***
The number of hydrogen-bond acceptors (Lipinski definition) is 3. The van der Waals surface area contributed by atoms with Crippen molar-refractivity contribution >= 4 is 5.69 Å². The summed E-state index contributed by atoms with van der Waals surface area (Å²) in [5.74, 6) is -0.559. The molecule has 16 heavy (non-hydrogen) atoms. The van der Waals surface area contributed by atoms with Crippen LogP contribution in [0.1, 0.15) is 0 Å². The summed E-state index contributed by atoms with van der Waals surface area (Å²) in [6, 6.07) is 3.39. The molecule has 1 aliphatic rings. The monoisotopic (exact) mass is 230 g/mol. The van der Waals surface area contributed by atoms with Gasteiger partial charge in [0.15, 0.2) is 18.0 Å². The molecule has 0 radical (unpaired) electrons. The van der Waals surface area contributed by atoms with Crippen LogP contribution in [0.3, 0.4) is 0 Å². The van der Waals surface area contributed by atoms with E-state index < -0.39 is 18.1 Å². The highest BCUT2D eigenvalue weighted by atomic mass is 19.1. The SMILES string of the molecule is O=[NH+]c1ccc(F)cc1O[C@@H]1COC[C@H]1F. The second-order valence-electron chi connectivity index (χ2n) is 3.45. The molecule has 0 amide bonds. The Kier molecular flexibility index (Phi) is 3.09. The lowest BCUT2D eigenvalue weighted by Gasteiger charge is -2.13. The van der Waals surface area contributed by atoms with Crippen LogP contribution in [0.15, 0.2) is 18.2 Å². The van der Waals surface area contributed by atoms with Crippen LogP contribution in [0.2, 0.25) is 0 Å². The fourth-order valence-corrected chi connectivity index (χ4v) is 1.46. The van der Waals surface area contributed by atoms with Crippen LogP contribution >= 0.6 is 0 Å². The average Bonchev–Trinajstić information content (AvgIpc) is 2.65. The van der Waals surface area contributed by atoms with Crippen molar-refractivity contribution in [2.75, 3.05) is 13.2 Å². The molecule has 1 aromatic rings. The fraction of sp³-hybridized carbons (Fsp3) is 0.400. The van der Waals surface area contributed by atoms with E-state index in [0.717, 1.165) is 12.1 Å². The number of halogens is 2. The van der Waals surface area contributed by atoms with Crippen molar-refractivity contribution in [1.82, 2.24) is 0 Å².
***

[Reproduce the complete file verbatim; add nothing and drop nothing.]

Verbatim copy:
The number of hydrogen-bond acceptors (Lipinski definition) is 3. The van der Waals surface area contributed by atoms with Crippen molar-refractivity contribution >= 4 is 5.69 Å². The summed E-state index contributed by atoms with van der Waals surface area (Å²) in [5.74, 6) is -0.559. The molecule has 16 heavy (non-hydrogen) atoms. The van der Waals surface area contributed by atoms with Crippen LogP contribution in [0.1, 0.15) is 0 Å². The summed E-state index contributed by atoms with van der Waals surface area (Å²) in [6, 6.07) is 3.39. The molecule has 1 aliphatic rings. The monoisotopic (exact) mass is 230 g/mol. The van der Waals surface area contributed by atoms with Gasteiger partial charge in [0.15, 0.2) is 18.0 Å². The molecule has 0 radical (unpaired) electrons. The van der Waals surface area contributed by atoms with Crippen LogP contribution in [0.3, 0.4) is 0 Å². The van der Waals surface area contributed by atoms with E-state index < -0.39 is 18.1 Å². The highest BCUT2D eigenvalue weighted by atomic mass is 19.1. The SMILES string of the molecule is O=[NH+]c1ccc(F)cc1O[C@@H]1COC[C@H]1F. The second-order valence-electron chi connectivity index (χ2n) is 3.45. The molecule has 0 amide bonds. The Kier molecular flexibility index (Phi) is 3.09. The lowest BCUT2D eigenvalue weighted by Gasteiger charge is -2.13. The van der Waals surface area contributed by atoms with Crippen LogP contribution in [0.15, 0.2) is 18.2 Å². The van der Waals surface area contributed by atoms with Crippen LogP contribution in [0.2, 0.25) is 0 Å². The fourth-order valence-corrected chi connectivity index (χ4v) is 1.46. The van der Waals surface area contributed by atoms with Crippen LogP contribution >= 0.6 is 0 Å². The average Bonchev–Trinajstić information content (AvgIpc) is 2.65. The van der Waals surface area contributed by atoms with Crippen molar-refractivity contribution in [2.75, 3.05) is 13.2 Å². The molecule has 1 aromatic rings. The fraction of sp³-hybridized carbons (Fsp3) is 0.400. The van der Waals surface area contributed by atoms with E-state index in [0.717, 1.165) is 12.1 Å². The number of halogens is 2. The van der Waals surface area contributed by atoms with Crippen molar-refractivity contribution in [1.82, 2.24) is 0 Å².